— -- With more than 100 billion emails sent daily, researchers from Yahoo Labs in California and Spain decided to investigate how we actually use one of the oldest forms of communication on the web.
The researchers dissected the email habits of 2 million users who exchanged 16 billion emails over the course of several months. As one of the largest ever studies conducted on email usage, it revealed some surprising (and some expected) results.
Nearly 90 percent of users replied to their emails within a day, with about half responding in around 47 minutes. The most frequently occurring reply time was just two minutes.
Most email replies were very short: between 5 and 43 words. Just 30 percent of emails went on for 100 words or more.
As email exchanges progressed, replies came faster although many emailers lost steam by the last exchange, possibly because there was nothing left to say. Email length also grew as the conversation progressed. But at the end, the last reply was very short.
Email sent on the weekend or overnight got slower and shorter replies. No shocker. But emails sent first thing in the morning were rewarded with faster and longer replies, researchers found.
Teens and youngsters answered their emails faster than any other group -- taking just 13 minutes on average to fire off a response of about 17 words. More mature users (those over 51 years of age) took an average of 47 minutes and 40 words before pressing send on their replies.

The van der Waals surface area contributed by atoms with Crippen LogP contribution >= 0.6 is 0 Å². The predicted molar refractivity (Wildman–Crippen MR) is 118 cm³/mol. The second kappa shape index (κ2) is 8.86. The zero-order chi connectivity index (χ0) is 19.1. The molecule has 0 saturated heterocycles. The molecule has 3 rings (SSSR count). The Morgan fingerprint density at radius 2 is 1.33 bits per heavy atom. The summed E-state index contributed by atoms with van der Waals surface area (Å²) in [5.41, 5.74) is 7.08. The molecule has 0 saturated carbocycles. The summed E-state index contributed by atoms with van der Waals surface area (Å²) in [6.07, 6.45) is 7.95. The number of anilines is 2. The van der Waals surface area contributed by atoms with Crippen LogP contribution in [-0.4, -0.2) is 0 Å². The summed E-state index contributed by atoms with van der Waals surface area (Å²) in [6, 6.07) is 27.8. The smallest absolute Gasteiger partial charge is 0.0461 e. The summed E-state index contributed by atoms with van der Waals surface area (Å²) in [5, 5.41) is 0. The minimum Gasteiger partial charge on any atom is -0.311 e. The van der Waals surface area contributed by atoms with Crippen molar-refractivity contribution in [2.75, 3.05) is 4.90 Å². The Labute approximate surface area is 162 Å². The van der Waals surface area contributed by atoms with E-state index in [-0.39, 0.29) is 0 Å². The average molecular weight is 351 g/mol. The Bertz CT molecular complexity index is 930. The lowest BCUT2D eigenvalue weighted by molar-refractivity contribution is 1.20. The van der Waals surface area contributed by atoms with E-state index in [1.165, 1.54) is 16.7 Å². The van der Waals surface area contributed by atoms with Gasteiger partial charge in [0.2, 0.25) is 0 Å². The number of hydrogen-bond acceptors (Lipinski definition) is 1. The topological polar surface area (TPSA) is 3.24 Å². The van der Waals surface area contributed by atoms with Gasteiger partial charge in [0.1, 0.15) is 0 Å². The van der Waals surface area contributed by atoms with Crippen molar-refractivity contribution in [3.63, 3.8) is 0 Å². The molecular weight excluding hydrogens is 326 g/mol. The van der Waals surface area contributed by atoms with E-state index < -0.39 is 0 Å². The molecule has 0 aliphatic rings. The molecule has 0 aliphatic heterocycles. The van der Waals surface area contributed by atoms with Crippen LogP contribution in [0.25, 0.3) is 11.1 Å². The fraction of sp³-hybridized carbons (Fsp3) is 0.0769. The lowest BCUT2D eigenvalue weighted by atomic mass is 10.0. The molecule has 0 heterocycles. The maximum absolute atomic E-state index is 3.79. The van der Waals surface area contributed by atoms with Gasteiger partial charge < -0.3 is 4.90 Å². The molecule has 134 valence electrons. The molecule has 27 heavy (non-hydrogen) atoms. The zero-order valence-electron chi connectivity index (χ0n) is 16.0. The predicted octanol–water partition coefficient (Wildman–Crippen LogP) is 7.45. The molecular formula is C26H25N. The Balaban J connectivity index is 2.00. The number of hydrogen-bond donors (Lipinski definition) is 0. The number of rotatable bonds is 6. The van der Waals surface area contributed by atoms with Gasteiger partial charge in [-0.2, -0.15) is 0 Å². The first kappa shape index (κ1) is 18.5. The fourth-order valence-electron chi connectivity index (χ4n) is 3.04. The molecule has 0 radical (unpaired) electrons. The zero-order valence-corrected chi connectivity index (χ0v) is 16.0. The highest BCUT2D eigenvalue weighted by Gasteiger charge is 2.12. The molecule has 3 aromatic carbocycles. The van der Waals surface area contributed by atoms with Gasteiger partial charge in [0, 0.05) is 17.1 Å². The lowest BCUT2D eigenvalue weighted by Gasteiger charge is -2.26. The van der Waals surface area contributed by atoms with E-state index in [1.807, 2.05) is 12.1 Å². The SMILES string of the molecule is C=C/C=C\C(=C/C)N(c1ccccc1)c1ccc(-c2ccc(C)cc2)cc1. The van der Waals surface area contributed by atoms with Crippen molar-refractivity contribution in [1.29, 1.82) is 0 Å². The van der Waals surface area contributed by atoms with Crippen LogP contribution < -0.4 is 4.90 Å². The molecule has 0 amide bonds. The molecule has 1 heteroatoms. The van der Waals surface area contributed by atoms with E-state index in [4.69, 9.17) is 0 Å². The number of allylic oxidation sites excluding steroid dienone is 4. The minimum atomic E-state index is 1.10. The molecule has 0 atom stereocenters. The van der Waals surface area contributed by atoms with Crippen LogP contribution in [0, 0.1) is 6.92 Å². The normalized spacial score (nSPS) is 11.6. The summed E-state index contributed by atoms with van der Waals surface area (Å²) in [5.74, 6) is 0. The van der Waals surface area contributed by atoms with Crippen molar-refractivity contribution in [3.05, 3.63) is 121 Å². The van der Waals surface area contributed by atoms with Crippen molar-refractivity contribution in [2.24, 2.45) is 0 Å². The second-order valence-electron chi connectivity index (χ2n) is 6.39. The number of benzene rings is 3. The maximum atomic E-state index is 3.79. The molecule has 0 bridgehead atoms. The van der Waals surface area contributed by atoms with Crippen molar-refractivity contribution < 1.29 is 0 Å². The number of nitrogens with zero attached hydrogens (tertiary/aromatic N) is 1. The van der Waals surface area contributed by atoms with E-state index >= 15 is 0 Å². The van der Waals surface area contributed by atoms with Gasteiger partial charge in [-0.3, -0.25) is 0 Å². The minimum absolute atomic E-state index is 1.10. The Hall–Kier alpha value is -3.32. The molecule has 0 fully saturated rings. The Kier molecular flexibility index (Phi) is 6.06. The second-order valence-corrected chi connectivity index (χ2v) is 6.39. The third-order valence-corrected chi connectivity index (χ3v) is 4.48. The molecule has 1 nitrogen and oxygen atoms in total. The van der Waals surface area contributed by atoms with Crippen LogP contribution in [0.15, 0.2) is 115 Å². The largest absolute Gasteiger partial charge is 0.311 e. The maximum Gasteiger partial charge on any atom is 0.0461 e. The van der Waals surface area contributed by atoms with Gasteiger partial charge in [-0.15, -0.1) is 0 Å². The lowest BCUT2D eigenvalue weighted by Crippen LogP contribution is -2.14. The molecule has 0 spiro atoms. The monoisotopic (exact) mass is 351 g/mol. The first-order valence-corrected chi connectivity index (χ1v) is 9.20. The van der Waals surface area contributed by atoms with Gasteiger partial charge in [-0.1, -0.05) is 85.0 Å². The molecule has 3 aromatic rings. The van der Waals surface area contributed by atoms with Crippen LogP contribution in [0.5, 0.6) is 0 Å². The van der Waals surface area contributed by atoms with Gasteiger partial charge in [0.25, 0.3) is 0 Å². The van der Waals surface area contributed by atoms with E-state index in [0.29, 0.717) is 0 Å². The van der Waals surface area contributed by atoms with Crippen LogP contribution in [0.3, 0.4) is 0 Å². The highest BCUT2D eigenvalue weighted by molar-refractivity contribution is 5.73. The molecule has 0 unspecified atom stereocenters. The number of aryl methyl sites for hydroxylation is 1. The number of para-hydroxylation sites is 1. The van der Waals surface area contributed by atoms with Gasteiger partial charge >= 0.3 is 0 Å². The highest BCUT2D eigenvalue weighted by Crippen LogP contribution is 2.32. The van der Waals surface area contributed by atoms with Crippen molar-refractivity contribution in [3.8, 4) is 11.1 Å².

Men jump on their emails slightly faster than women, taking 24 minutes to respond compared to 28 minutes. Both sent an average of about 30 words per email.
People replied from their phones faster than from their tablets (28 minutes compared to 57 minutes.) Email responses from tablets faster were than on desktops which took an average of 62 minutes. Average number of words per email was 20, 27 and 60 respectively.
Email attachments really slowed things down with users taking nearly an hour to respond to any missive that featured a paperclip icon.
As the number of emails ballooned, users replied to fewer of them and gave shorter replies. People who were bombarded with 100 emails or more per day only bothered answering about 5 percent of them, compared to a 25 percent average email response rate for people who had smaller in-boxes to manage.
Users who were overwhelmed with incoming emails actually increased their email activity as the emails piled up but they couldn’t keep pace with the growing email overload. However, young emailers (25 and under) were better at handling the email avalanche. The more emails they got the faster they replied and the shorter messages they sent.